BACKGROUND: There is conflicting evidence regarding the effect of asthma and its different therapeutic options on COVID-19 severity and the clinical outcomes. AIM: This study aimed to investigate the relationship between using inhaled corticosteroids (ICS) by asthmatic patients and the severity of COVID-19. MATERIALS AND METHODS: This retrospective observational study was conducted from March 15 to October 23, 2020 and included data of all COVID-19 asthmatic patients (n = 287) at King Abdulaziz Medical City. Twelve patients were excluded due to poor medication history documentation or using ICS for non-asthma indication. Ordinal logistic regression was used to determine the clinical variables that affect COVID-19 severity. The clinical outcomes of ICS and non-ICS users were compared. RESULTS: Of the sample (n = 275), 198 (72%) were using ICS therapy. No significant difference was found between ICS and non-ICS users in disease severity (P = 0.12), mortality (P = 0.45), ICU admission (P = 0.78), and the occurrence of complications. However, the number of days on ventilation were significantly increased in ICS users (P = 0.006). Being prescribed the ICS/LABA combination (adj OR: 0.72 [0.15,1.2]; P = 0.021), being hypertensive (adj OR: 0.98 [0.28,1.6]; P = 0.006), having cancer (adj OR: 1.49 [0.12, 2.8]; P = 0.033), or having diabetes (adj OR: 0.75 [0.09, 1.4]; P = 0.024) could not increase the risk for more severe disease. CONCLUSION: Overall, ICS therapy did not alter the COVID-19 severity or mortality in asthmatic patients. The continued use of ICS during the pandemic should be encouraged to prevent asthma exacerbations.


Subject(s)
Anti-Asthmatic Agents , Asthma , COVID-19 , Anti-Asthmatic Agents/therapeutic use , Asthma/drug therapy , Drug Therapy, Combination , Humans , Retrospective Studies , SARS-CoV-2 , Steroids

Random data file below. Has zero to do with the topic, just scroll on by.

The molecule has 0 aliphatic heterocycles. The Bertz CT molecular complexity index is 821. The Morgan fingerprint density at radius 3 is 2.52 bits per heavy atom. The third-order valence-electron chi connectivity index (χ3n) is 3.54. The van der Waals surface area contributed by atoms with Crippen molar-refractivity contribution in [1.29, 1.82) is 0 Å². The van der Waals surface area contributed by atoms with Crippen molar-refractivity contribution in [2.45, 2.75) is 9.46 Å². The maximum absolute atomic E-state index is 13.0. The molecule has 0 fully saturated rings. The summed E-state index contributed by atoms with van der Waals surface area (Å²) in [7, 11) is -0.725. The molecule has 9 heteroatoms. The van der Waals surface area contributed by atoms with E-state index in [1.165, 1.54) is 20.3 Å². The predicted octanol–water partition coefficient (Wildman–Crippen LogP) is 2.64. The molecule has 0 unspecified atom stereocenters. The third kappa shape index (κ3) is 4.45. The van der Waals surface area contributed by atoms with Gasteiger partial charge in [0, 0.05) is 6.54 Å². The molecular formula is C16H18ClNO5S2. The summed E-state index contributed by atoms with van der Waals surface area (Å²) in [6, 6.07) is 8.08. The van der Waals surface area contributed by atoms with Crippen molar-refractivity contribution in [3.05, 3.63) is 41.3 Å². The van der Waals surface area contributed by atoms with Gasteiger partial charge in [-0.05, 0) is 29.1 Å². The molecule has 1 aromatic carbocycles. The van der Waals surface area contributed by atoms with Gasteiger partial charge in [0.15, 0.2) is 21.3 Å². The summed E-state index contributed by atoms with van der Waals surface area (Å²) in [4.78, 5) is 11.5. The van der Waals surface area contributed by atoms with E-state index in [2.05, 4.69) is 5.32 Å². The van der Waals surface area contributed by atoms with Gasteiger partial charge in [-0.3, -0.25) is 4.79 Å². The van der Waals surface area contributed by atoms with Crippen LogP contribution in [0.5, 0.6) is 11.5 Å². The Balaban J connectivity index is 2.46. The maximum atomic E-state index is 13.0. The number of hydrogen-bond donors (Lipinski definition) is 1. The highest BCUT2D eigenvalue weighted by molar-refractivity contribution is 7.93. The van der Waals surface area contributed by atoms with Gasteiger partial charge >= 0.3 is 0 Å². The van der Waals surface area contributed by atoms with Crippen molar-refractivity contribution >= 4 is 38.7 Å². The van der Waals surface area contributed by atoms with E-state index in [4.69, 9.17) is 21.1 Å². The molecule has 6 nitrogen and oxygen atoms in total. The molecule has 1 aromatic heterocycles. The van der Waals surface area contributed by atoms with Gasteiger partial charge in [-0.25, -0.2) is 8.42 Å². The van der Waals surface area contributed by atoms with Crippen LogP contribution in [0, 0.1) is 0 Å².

4.
Medicina (Kaunas) ; 57(12)2021 Nov 29.
Article in English | MEDLINE | ID: covidwho-1542661

ABSTRACT

A systematic review of the literature was conducted to analyse the factors that affect the probability of the paediatric asthma population suffering from COVID-19 or SARS-CoV-2, such as asthma phenotypes, inhaled corticosteroids, and the effects of lockdown. This systematic review was based on PRISMA guidelines. A bibliographic search was conducted using BNE, BVS (LILAC), CSIC (IME, ISOC), IBECS, Scielo, Scopus, Medline, and PubMed, using the following search profile: (COVID-19 or 2019-NCOV or SARS-CoV-2 or COV-19) AND asthma AND (children or adolescents or youths or children or teenagers). The results were limited to those articles published between December 2019 and December 2020, selecting only articles published in Spanish, English and French that included the study population (children aged 0-18 years). Among the 1066 results of the bibliographic search and seven articles selected from a manual search, only 19 articles were found to fit our eligibility criteria. Most of the articles highlight the effects of lockdown on the paediatric asthma population, increased therapeutic compliance, and the role of inhaled corticosteroids and intrinsic factors such as ACE2 receptors as causes of the decreased prevalence of COVID-19 among the paediatric asthma population. This population has unique characteristics that serve as protective factors against COVID-19. The safety measures implemented during the lockdown period along with inhaled corticosteroid treatment also contributed to this protection.


Subject(s)
Asthma , COVID-19 , Adolescent , Asthma/drug therapy , Asthma/epidemiology , Communicable Disease Control , Humans , SARS-CoV-2
5.
Eur Respir Rev ; 30(162)2021 Dec 31.
Article in English | MEDLINE | ID: covidwho-1523278

ABSTRACT

Asthma is a heterogenous disease, and its prevalence and severity are different in males versus females through various ages. As children, boys have an increased prevalence of asthma. As adults, women have an increased prevalence and severity of asthma. Sex hormones, genetic and epigenetic variations, social and environmental factors, and responses to asthma therapeutics are important factors in the sex differences observed in asthma incidence, prevalence and severity. For women, fluctuations in sex hormone levels during puberty, the menstrual cycle and pregnancy are associated with asthma pathogenesis. Further, sex differences in gene expression and epigenetic modifications and responses to environmental factors, including SARS-CoV-2 infections, are associated with differences in asthma incidence, prevalence and symptoms. We review the role of sex hormones, genetics and epigenetics, and their interactions with the environment in the clinical manifestations and therapeutic response of asthma.